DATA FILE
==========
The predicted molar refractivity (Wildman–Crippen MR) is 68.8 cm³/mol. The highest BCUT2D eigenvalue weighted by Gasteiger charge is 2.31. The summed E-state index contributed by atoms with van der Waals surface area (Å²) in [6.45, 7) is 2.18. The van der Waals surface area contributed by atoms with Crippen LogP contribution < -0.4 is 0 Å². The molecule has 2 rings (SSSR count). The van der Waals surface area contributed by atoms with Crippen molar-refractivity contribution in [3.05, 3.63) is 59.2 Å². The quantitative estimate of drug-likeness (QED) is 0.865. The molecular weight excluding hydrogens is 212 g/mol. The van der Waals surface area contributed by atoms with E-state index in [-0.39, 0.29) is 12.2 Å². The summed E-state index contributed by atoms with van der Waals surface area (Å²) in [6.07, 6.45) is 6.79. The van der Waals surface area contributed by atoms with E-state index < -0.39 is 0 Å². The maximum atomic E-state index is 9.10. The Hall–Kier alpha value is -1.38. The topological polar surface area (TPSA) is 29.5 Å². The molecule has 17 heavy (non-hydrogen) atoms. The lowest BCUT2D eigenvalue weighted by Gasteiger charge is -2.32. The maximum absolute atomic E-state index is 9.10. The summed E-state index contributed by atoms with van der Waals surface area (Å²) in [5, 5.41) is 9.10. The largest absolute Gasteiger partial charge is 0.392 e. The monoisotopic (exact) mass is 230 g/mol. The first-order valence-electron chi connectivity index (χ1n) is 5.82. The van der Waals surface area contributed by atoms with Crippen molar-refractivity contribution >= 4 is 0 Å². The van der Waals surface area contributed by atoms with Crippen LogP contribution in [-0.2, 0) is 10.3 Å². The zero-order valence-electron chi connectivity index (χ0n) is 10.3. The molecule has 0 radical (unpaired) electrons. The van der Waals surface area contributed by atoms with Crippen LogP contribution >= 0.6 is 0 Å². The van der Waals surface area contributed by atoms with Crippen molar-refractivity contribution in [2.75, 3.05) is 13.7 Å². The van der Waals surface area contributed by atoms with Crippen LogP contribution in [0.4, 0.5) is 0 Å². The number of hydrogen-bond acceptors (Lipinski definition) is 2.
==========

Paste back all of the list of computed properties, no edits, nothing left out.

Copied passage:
The predicted molar refractivity (Wildman–Crippen MR) is 68.8 cm³/mol. The highest BCUT2D eigenvalue weighted by Gasteiger charge is 2.31. The summed E-state index contributed by atoms with van der Waals surface area (Å²) in [6.45, 7) is 2.18. The van der Waals surface area contributed by atoms with Crippen LogP contribution < -0.4 is 0 Å². The molecule has 2 rings (SSSR count). The van der Waals surface area contributed by atoms with Crippen molar-refractivity contribution in [3.05, 3.63) is 59.2 Å². The quantitative estimate of drug-likeness (QED) is 0.865. The molecular weight excluding hydrogens is 212 g/mol. The van der Waals surface area contributed by atoms with E-state index in [-0.39, 0.29) is 12.2 Å². The summed E-state index contributed by atoms with van der Waals surface area (Å²) in [6.07, 6.45) is 6.79. The van der Waals surface area contributed by atoms with E-state index < -0.39 is 0 Å². The maximum atomic E-state index is 9.10. The Hall–Kier alpha value is -1.38. The topological polar surface area (TPSA) is 29.5 Å². The molecule has 17 heavy (non-hydrogen) atoms. The lowest BCUT2D eigenvalue weighted by Gasteiger charge is -2.32. The maximum absolute atomic E-state index is 9.10. The summed E-state index contributed by atoms with van der Waals surface area (Å²) in [5, 5.41) is 9.10. The largest absolute Gasteiger partial charge is 0.392 e. The monoisotopic (exact) mass is 230 g/mol. The first-order valence-electron chi connectivity index (χ1n) is 5.82. The van der Waals surface area contributed by atoms with Crippen molar-refractivity contribution >= 4 is 0 Å². The van der Waals surface area contributed by atoms with Crippen LogP contribution in [-0.2, 0) is 10.3 Å². The zero-order valence-electron chi connectivity index (χ0n) is 10.3. The molecule has 0 radical (unpaired) electrons. The van der Waals surface area contributed by atoms with Crippen LogP contribution >= 0.6 is 0 Å². The van der Waals surface area contributed by atoms with Crippen molar-refractivity contribution in [2.75, 3.05) is 13.7 Å². The van der Waals surface area contributed by atoms with Crippen LogP contribution in [0.4, 0.5) is 0 Å². The number of hydrogen-bond acceptors (Lipinski definition) is 2.